3) Target attendance rates will vary by context and according to individual project or programme goals. When setting targets, it is important to consider what is realistic in the operational context whilst also ensuring that targets show an improvement from the status quo. For example, if current attendance rates are at 50%, the target rate ought to be higher than this (for example 60-70%) but is unlikely to be achievable if set too high (for example 90-100%). The indicator can also be adapted to measure the percentage of children who attend a minimum percentage of classes, for example ‘% of children who attended at least X% of classes/sessions/days in the given time period’.


4) When measuring overall attendance rates, children who have dropped out of the programming can be excluded from the calculations as it might skew the overall results.


5) Gender Ratio for School or Learning Space Attendance

The Gender Ratio for School or Learning Space Attendance (% of girls and boys attending formal/non-formal education in the given time period) can be calculated  using this guidance:

   a) Convert the percentages of girls vs boys attending a school or learning space to numerical value (for example, changing 82% to 0.82).

   b) Divide the fraction representing boys’ attendance by the fraction representing girls’ attendance (for example, 0.9 divided by 0.82).

   c) Interpret the result in the following way:

        - the closer the resulting ratio is to 1, the greater is the parity between girls’ and boys’ attendance.

        - a ratio greater than 1 indicates a disparity in favour of boys.

        - a ratio lower than 1 represents disparity in favour of girls.

   d) If the ratio shows significant disparity between boys’ and girls’ attendance, assess the reasons for such gender imbalance. This can be done by conducting semi-structured interviews with the school or learning space teachers, parents or caregivers and children. The number of conducted interviews depends on the information received – continue with interviews only until the respondents start repeating what was heard during the previous interviews and their responses do not provide any new insights (i.e. reaching data saturation). The enumerators can first interview the parent or caregiver (ensuring that the child does not hear the interview) and then request the parent or caregiver to conduct a brief interview with the child (ensuring that the parent or caregiver does not listen to or observe the interview). The enumerators must be trained in the key principles of interviewing children. They should also be trained in unpacking the respondents’ answers. For example, during a survey in Lebanon, many parents or caregivers were listing „transportation” as a barrier to girls’ education, but the actual problems were 1) lack of money for transportation, 2) limited security during transportation, and 3) parents or caregivers not being comfortable sending their daughters to school or learning space alone by bus.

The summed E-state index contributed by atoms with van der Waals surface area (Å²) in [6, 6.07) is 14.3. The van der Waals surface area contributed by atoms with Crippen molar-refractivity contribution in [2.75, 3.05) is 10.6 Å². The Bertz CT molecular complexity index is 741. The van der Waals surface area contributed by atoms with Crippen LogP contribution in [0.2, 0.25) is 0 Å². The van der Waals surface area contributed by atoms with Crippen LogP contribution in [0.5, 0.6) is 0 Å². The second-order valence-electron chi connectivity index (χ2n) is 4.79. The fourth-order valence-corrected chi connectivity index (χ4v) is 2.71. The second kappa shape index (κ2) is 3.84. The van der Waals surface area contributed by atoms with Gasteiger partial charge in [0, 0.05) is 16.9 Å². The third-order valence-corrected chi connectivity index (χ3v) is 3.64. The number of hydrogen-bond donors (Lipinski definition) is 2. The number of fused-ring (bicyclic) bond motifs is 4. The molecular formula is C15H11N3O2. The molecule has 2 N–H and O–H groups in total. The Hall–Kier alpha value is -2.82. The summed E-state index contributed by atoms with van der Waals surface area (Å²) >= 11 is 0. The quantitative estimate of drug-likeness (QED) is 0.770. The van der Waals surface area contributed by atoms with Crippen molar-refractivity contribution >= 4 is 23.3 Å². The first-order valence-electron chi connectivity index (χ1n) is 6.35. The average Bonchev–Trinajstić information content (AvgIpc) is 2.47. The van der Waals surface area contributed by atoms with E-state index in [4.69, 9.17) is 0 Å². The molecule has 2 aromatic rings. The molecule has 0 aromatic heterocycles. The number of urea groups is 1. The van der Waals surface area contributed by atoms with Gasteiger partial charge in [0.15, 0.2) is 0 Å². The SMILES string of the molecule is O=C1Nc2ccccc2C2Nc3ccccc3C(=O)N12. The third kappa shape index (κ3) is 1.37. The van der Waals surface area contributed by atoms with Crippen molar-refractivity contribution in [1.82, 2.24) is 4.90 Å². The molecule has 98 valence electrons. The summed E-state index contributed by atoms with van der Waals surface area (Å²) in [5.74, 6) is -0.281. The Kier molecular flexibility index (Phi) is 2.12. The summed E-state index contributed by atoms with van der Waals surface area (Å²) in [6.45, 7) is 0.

e) Whilst girls’ educational opportunities are often limited, it is important to remember that barriers exist to boys’ education (such as seasonal work, child labour, recruitment into armed groups). When collecting data related to this indicator, maintain an awareness of these gender differences and barriers.


6) Additional Guidance on Attendance Spot Checks

   a) The schools and learning spaces should be encouraged to collect reliable child attendance data. Always share the surprise spot check attendance data (headcount) with the school and learning space administration and the teachers.

   b) Selection of specific days for spot checks should consider weekends, holidays, and seasonal and other factors affecting regular attendance (e.g. harvest season in rural areas, local festivals and celebrations, culturally relevant holidays or fasting periods, etc.).

   c) The spot checks should be performed in all target schools or learning spaces (using only sample schools or learning spaces is not recommended) as the situation in individual schools or learning spaces can significantly vary


7) Related indicators: 


        - 2.1 Net attendance rate


        - KRI: number of targeted girls and boys enrolled in formal education services

        - KRI: number of targeted girls and boys enrolled in non-formal education services

        - KIO: % of targeted girls and boys who are retained in education at the end of the action/school years/non-formal education (NFE) cycle (see Retention Indicator)

     Global Education Cluster

        - % of emergency affected children and youth (5-18 yrs old) attending learning spaces/schools in affected areas

        - % of affected marginalised children (3-18 years) attending school

     Sustainable Development Goals (SDG)

        - 4.2.2 Participation rate in organized learning (one year before the official primary entry age), by sex

        - 4.3.1 Participation rate of youth and adults in formal and non-formal education and training in the previous 12 months, by sex

     Child Protection Minimum Standards (CPMS)

        - 23.2.4 Number and % of formal and non-formal learning centres that are accessible to children with disabilities

        - 23.2.5 % of identified school-aged children in target location attending school or other centres of learning


        - % of children who enrolled but did not complete grade or level [X] in the given school year/NFE cycle/project period (see Drop Out Rate indicator)

        - average number of school days lost due to children having diarrhoeal diseases in the past 30 days (see Number of School Days Lost Due to Diarrhoeal Diseases indicator)

This guidance was prepared by People in Need ©